Freestyle sprinter Dara Torres was 17 in 1984 when she competed in her first Olympic Summer Games in her hometown of Los Angeles. That's when Torres won her first of nine Olympic swimming medals, in 400-meter freestyle relay.
That was nearly 25 years ago. Torres said recently, "1984? It was so long ago I have to see pictures to remember. You're 17 years old, and you're literally bouncing off walls."
If you've been watching NBA Hardwood Classics on TV, you remember 1984 as the year Larry Bird's Boston Celtics defeated the Los Angeles Lakers of Magic Johnson and Kareem Abdul-Jabbar in seven magnificent games—back when NBA basketball was at its peak.
Can you imagine Bird and Magic lacing it up in 2008 and going head-to-head with youngsters like Paul Pierce and Kobe Bryant? Not really. But that's essentially what Dara Torres is attempting to achieve this summer—a comeback for the ages, swimming in the same pool as the world's best.
Torres, whose family has been coming to Sun Valley for nearly 30 years, and whose mother lives here, is trying to accomplish something that has never been done before.
She was the first American to swim in four Olympics, in 2000 at age 33. And she's still the fastest female swimmer in America, a mother now at 41.
Two years after giving birth to her daughter and now in her second major comeback from retirement, Torres is exploring the kind of boundaries female athletes have never crossed.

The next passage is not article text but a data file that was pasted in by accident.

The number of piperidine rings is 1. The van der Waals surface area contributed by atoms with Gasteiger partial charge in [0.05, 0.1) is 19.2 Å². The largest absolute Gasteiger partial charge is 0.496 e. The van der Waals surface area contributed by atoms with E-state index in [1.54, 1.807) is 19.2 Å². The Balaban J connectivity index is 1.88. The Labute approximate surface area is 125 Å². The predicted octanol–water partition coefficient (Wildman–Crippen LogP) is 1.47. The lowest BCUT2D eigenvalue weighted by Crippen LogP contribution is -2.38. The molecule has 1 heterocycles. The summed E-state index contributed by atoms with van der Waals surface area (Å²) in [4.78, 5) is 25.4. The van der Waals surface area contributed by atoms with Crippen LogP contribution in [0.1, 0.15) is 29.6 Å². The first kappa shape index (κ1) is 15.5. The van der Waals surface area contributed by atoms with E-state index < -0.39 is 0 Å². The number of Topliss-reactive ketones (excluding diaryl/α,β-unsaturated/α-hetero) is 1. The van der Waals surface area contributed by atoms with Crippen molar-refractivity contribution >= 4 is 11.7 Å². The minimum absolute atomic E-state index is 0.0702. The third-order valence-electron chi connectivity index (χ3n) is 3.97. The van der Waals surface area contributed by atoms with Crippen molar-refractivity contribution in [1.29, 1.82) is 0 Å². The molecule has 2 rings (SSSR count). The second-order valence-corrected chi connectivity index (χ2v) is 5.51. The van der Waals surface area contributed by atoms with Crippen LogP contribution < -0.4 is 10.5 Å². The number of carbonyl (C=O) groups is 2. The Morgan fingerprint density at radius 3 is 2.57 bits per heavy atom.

She will attempt to make an unprecedented fifth U.S. Olympic team when the 2008 Olympic Trials are held June 29 through July 6 at Omaha, Neb.
During a public appearance Thursday, May 1 at Zenergy at Thunder Springs located north of Ketchum, Torres told a rapt crowd of 80 onlookers gathered around the indoor pool, "I'm the type who puts a positive spin on everything. Yes, I'm 41 and no one has ever done this before. But you don't put an age limit on your dreams."
She was a medal-winning Olympian in 1984, 1988, 1992 and 2000. Torres said, "I thought my career was over at 25 in 1992. I got the itch again in 2000 at age 33. When I won five medals in 2000, I did okay.
"But I will never forget a remark made to me following the finish of my last event that year in Sydney. A reporter asked, will you do this again in eight years when you are 41?
"I thought to myself, that's about the lamest question I've ever heard. But I love working out, and I've realized competitiveness doesn't do away. And at 41, I think you appreciate the experience even more."
Fitness and striving, at 41
Many of the fitness enthusiasts in the Zenergy audience wanted to learn about Torres' experience of training to compete at such a high level, at an age usually reserved for Masters-level competition only.
She was three months pregnant in 2005 when Torres started swimming for exercise in the 50-meter pool at Coral Springs Aquatic Complex in Florida, where the swim club of six-time Olympic swim coach Michael Lohberg is based.
You can't miss her statuesque 6-0 frame, but Torres took her usual low-key approach. She said, "I remember someone asking me, have you ever swum before? Yeah, a little, I said. So I started swimming on the Masters team. It was great and laid back, middle-aged men racing me."